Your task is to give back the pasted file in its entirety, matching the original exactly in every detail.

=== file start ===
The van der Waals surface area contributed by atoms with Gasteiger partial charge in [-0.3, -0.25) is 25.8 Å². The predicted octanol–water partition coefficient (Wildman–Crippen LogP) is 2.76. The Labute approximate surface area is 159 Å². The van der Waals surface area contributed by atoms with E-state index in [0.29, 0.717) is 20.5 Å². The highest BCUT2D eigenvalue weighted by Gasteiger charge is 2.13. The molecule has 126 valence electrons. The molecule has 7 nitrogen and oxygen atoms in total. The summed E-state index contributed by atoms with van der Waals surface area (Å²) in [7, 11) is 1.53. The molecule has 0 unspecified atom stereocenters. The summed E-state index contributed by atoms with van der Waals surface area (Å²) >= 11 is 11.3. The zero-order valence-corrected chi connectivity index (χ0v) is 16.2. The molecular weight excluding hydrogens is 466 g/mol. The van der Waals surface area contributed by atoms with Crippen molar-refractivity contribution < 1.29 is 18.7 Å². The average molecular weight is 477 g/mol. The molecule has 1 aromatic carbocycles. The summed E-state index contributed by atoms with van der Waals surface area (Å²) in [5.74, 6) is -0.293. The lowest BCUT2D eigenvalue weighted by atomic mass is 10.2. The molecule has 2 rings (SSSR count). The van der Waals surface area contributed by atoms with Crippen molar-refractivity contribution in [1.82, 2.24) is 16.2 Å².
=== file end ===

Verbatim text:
The van der Waals surface area contributed by atoms with Gasteiger partial charge in [-0.3, -0.25) is 25.8 Å². The predicted octanol–water partition coefficient (Wildman–Crippen LogP) is 2.76. The Labute approximate surface area is 159 Å². The van der Waals surface area contributed by atoms with E-state index in [0.29, 0.717) is 20.5 Å². The highest BCUT2D eigenvalue weighted by Gasteiger charge is 2.13. The molecule has 126 valence electrons. The molecule has 7 nitrogen and oxygen atoms in total. The summed E-state index contributed by atoms with van der Waals surface area (Å²) in [7, 11) is 1.53. The molecule has 0 unspecified atom stereocenters. The summed E-state index contributed by atoms with van der Waals surface area (Å²) >= 11 is 11.3. The zero-order valence-corrected chi connectivity index (χ0v) is 16.2. The molecular weight excluding hydrogens is 466 g/mol. The van der Waals surface area contributed by atoms with Crippen molar-refractivity contribution < 1.29 is 18.7 Å². The average molecular weight is 477 g/mol. The molecule has 1 aromatic carbocycles. The summed E-state index contributed by atoms with van der Waals surface area (Å²) in [5.74, 6) is -0.293. The lowest BCUT2D eigenvalue weighted by atomic mass is 10.2. The molecule has 2 rings (SSSR count). The van der Waals surface area contributed by atoms with Crippen molar-refractivity contribution in [1.82, 2.24) is 16.2 Å².